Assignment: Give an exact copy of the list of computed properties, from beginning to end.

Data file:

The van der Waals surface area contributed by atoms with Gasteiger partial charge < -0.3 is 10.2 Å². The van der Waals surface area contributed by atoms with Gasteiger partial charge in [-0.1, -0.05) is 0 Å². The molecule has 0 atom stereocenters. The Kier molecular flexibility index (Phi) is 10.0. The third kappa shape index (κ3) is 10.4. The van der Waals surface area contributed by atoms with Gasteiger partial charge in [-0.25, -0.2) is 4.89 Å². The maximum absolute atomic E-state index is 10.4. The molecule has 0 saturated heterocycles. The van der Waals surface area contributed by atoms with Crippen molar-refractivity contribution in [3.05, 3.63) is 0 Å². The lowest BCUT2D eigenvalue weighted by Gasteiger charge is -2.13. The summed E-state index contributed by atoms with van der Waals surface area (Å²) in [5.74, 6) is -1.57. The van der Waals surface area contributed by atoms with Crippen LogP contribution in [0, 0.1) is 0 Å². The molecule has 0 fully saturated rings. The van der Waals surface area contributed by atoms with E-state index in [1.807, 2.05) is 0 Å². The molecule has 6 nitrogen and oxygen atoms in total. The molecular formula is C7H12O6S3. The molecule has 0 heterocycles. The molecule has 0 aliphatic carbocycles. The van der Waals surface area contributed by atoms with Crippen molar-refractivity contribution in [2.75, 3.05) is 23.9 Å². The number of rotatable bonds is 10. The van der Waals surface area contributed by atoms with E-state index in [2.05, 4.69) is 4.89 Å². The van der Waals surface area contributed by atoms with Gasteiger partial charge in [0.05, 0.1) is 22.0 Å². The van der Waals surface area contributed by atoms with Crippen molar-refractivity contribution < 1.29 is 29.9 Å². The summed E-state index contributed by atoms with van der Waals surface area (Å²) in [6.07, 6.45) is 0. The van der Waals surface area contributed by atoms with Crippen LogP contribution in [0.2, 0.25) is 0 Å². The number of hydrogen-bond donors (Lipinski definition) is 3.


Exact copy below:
The van der Waals surface area contributed by atoms with Gasteiger partial charge < -0.3 is 10.2 Å². The van der Waals surface area contributed by atoms with Gasteiger partial charge in [-0.1, -0.05) is 0 Å². The molecule has 0 atom stereocenters. The Kier molecular flexibility index (Phi) is 10.0. The third kappa shape index (κ3) is 10.4. The van der Waals surface area contributed by atoms with Gasteiger partial charge in [-0.25, -0.2) is 4.89 Å². The maximum absolute atomic E-state index is 10.4. The molecule has 0 saturated heterocycles. The van der Waals surface area contributed by atoms with Crippen molar-refractivity contribution in [3.05, 3.63) is 0 Å². The lowest BCUT2D eigenvalue weighted by Gasteiger charge is -2.13. The summed E-state index contributed by atoms with van der Waals surface area (Å²) in [5.74, 6) is -1.57. The van der Waals surface area contributed by atoms with Crippen LogP contribution in [0, 0.1) is 0 Å². The molecule has 0 fully saturated rings. The van der Waals surface area contributed by atoms with E-state index in [1.807, 2.05) is 0 Å². The molecule has 6 nitrogen and oxygen atoms in total. The molecular formula is C7H12O6S3. The molecule has 0 heterocycles. The molecule has 0 aliphatic carbocycles. The van der Waals surface area contributed by atoms with Crippen molar-refractivity contribution in [2.75, 3.05) is 23.9 Å². The number of rotatable bonds is 10. The van der Waals surface area contributed by atoms with E-state index in [2.05, 4.69) is 4.89 Å². The van der Waals surface area contributed by atoms with Gasteiger partial charge in [0.05, 0.1) is 22.0 Å². The van der Waals surface area contributed by atoms with Crippen molar-refractivity contribution < 1.29 is 29.9 Å². The summed E-state index contributed by atoms with van der Waals surface area (Å²) in [6.07, 6.45) is 0. The van der Waals surface area contributed by atoms with Crippen LogP contribution in [0.2, 0.25) is 0 Å². The number of hydrogen-bond donors (Lipinski definition) is 3.